“Where does money come from?” does tend to get a mixed reception. It starts with a reluctance to engage and ends with why it is the wrong question, perhaps symptomatic of the pathology of Money Illusion?
Not just money teachers will appreciate Feinig’s didactically crisp paragraphs covering a lot of conceptual ground. Hopefully Feinig’s treatise will be followed by many more sociological investigations into money silencing. There sure is a lot to investigate.
To illustrate, here is an exhibit from the ongoing academic silencing wars, a recent article by geographer Andrew Hook who seems to represent a newish generation of social scientists tasked with money topics and unhappy with ortho economic money neutrality. Trained to inspect empirical evidence rather than accept authoritative deductions, it’s perhaps unsurprising that most researchers find themselves drawn to the emerging consensus around the heterodox “Credit theory of Money”.
Despite recent clarifications by central banks that it is indeed commercial banks that are the main creators of the money supply, money creation processes remain as confusing and opaque as ever to many. This article develops a simplified macro-visual diagram of today’s money system based on the increasingly accepted “credit theory” of money creation. It aims to explain not only how money is created and which institutions have the authority to create it; it also aims to discuss the implications of this understanding of money creation for wider issues, such as political sovereignty, inequality, and socio-economic development. Ultimately, it aims to provide a pedagogical resource upon which both technical and normative discussions about our current money system among academics, activists, and students can be based.tandfonline.com – ggpage 2022 Examining modern money creation… by Andrew Hook
Just follow the money…
sup.org/ 11-2022 Moral Economies of Money: Politics and the Monetary Constitution of Society – by Jakob Feinig
part of sup series: currencies: new thinking for financial times – Monetary theory – Monetary history – Sociology of Money – Anthropology of Money – Modern Monetary Theor – History – Intellectual and Cultural Politics – Political Economy – Sociology – Culture
For much of American history, large numbers of people claimed that money was a public good and asserted the right to shape money creation practices. If popular knowledge about money creation was once widely shared, how and why did it disappear?
In this astute new work, Jakob Feinig shows how the relation between money users and money-issuing governments changed from British colonial North America to today’s United States, discussing how popular movements reshaped money-creating institutions, and how their opponents attempted to silence them. He also reveals how monetary and political history unfolds in the tension between “moral economies of money” and “monetary silencing.” Offering an introduction to money creation practices since the colonial era, the book enables readers to understand why most people are disconnected from knowledge about money creation today. At the same time, the book also allows readers to situate the recent prominence of Modern Monetary Theory (MMT) against a broader historical background. Historians of capitalism, economic and political sociologists, social theorists, anthropologists of money, and anyone seeking to understand monetary activism, will find this book helps to clarify present-day possibilities in light of historical processes.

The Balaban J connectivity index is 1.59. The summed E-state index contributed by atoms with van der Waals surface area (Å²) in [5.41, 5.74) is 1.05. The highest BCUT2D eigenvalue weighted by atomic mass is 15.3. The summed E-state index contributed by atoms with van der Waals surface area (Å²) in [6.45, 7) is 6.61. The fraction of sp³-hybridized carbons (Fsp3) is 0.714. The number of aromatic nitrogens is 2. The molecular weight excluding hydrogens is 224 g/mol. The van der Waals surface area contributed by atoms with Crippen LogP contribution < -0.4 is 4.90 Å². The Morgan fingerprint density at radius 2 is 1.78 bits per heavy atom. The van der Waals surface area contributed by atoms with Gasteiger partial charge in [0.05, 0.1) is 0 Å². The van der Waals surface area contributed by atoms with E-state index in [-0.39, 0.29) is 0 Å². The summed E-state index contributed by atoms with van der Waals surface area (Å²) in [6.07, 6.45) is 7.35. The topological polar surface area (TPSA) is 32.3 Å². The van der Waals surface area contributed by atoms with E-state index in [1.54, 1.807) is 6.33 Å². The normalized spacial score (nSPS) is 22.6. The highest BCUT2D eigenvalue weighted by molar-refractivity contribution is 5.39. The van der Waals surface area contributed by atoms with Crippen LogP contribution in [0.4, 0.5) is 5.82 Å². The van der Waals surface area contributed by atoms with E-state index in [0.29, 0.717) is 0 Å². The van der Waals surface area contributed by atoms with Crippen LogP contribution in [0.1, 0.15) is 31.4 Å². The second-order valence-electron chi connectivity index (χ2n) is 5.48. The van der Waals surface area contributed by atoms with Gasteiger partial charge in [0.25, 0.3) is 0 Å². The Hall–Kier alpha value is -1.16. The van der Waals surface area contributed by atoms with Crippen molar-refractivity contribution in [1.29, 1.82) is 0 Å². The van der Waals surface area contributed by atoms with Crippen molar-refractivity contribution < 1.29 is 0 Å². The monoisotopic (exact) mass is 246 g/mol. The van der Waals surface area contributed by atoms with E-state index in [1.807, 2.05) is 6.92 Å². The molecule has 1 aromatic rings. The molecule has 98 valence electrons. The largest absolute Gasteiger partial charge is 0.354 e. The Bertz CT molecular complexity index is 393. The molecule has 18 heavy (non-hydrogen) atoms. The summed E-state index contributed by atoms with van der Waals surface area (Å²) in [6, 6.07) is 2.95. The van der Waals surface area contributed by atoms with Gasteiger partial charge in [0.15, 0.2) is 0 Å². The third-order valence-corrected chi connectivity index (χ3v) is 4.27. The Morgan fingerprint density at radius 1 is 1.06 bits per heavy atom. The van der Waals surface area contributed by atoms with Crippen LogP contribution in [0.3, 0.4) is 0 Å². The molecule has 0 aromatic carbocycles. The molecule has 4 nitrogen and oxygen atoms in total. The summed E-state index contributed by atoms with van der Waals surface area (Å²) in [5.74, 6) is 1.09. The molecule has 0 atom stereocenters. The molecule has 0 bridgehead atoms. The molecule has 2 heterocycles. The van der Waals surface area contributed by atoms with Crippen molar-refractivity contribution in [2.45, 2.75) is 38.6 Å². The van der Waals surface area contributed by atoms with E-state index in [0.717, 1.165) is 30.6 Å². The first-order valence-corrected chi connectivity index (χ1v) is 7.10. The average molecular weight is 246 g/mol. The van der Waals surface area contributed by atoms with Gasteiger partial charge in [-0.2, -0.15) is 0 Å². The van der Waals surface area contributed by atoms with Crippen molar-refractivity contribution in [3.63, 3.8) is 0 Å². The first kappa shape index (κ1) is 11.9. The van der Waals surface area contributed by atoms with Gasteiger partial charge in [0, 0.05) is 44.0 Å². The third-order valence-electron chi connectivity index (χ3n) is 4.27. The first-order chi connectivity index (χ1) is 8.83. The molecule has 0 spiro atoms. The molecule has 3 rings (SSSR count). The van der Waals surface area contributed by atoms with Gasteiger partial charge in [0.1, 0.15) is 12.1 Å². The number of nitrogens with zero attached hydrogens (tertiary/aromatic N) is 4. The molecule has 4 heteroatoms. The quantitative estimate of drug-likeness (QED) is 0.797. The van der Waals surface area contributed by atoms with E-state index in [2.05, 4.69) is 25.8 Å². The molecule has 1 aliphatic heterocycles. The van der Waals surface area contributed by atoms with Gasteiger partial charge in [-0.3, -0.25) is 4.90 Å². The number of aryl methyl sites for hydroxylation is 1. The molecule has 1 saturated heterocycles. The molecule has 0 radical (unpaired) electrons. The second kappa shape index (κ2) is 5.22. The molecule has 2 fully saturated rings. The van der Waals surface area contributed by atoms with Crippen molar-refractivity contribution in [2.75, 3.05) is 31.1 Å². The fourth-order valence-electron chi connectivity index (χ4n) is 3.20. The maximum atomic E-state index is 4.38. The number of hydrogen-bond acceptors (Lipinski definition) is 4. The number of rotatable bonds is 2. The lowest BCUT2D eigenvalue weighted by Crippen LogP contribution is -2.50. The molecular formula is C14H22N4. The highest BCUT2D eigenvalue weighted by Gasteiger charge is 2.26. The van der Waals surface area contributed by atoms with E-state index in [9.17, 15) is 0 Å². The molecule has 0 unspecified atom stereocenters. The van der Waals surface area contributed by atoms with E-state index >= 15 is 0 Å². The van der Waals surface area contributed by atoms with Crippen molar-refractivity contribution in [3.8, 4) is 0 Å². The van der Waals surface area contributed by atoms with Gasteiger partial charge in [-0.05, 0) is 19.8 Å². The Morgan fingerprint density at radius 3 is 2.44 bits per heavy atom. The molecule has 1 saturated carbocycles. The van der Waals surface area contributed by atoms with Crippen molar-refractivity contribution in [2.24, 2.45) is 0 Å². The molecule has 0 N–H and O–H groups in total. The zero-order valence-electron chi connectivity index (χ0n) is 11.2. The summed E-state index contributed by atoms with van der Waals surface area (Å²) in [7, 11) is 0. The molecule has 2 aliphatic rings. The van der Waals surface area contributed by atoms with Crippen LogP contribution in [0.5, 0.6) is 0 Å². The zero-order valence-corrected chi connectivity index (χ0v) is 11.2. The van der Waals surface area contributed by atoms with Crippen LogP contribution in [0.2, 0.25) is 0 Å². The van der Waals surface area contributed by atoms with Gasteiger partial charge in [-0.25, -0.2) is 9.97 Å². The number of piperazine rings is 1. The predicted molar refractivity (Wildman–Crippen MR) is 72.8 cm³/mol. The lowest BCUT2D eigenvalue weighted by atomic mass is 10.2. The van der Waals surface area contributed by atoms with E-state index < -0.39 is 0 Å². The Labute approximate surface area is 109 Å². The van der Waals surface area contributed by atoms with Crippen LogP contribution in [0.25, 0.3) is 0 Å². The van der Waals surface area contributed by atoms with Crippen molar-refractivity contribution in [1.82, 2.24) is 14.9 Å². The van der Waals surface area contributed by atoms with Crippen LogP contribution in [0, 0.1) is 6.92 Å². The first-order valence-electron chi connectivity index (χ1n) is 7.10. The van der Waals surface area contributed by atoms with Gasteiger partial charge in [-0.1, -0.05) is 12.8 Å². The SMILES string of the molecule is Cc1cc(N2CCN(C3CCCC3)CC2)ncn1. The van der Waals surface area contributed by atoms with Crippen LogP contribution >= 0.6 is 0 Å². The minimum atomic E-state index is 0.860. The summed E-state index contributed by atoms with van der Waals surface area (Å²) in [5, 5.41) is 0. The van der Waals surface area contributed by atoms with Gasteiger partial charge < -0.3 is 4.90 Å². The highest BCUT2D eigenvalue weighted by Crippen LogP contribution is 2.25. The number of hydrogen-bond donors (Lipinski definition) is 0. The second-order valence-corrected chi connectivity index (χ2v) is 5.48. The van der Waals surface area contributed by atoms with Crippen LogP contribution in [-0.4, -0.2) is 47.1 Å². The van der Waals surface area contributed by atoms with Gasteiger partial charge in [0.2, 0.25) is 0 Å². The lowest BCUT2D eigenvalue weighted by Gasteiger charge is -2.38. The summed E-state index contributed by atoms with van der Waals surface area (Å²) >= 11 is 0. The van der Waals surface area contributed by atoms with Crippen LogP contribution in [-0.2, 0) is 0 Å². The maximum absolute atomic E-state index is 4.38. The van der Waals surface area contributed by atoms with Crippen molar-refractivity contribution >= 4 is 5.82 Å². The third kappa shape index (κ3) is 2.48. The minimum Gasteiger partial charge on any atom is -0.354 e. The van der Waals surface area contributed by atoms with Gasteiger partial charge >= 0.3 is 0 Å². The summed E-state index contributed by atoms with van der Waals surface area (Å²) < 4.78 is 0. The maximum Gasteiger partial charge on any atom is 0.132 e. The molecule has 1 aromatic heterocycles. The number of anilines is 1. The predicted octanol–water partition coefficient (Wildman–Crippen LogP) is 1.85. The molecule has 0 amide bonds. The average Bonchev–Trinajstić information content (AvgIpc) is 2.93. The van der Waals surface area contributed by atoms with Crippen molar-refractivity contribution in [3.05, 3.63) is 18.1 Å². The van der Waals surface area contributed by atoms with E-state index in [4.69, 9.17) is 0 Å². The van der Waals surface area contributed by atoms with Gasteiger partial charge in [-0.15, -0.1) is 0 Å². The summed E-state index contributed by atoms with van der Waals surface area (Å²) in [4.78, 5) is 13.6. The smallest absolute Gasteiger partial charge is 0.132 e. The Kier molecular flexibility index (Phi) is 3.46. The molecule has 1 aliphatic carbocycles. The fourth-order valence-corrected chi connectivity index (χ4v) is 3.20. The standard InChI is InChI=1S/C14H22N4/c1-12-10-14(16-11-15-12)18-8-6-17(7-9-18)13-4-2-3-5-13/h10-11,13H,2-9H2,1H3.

“In this book, Feinig sets out to make money visible as a practice. He does that with breath-taking effect. Brilliant, thought-provoking, and illuminating.”―Christine Desan, Harvard University
“An absorbingly rich history of the struggles over money in the United States from colonial ‘moral economies’ to its expropriation by capitalist banking.”―Geoffrey Ingham, University of Cambridge
“In this compelling fusion of sociological insight and historical narrative, Feinig succeeds in clarifying how money politics worked in the past, and why it should be revisited today.”―Roy Kreitner, Tel Aviv University
The Introduction shows the advantages of understanding money as a relation between money issuer and money users. It discusses how different money creation mechanisms shape money users’ agency and knowledge, and the political-economic stakes involved in decisions about who should make money and according to what rules. If money creation is a political process, it is important to realize that money users in the past have reshaped their relation with the money issuer even if today’s money users are disconnected from knowledge about money creation.
1 Settler Democracy as a Monetary School: Toward Moral Economies of Money
This chapter showcases how money users in British colonial North America learned about the design of monetary institutions, the hierarchy of money, and its connection with taxation. Money creation was directly connected to electoral politics, and money users understood currency creation and taxation as a single field of collective practice. This chapter discusses the pay tokens that settlers and their governments used, as well as connections between municipal, colonial, and imperial finance, through a discussion of Massachusetts and a comparative analysis of middle and southern colonies.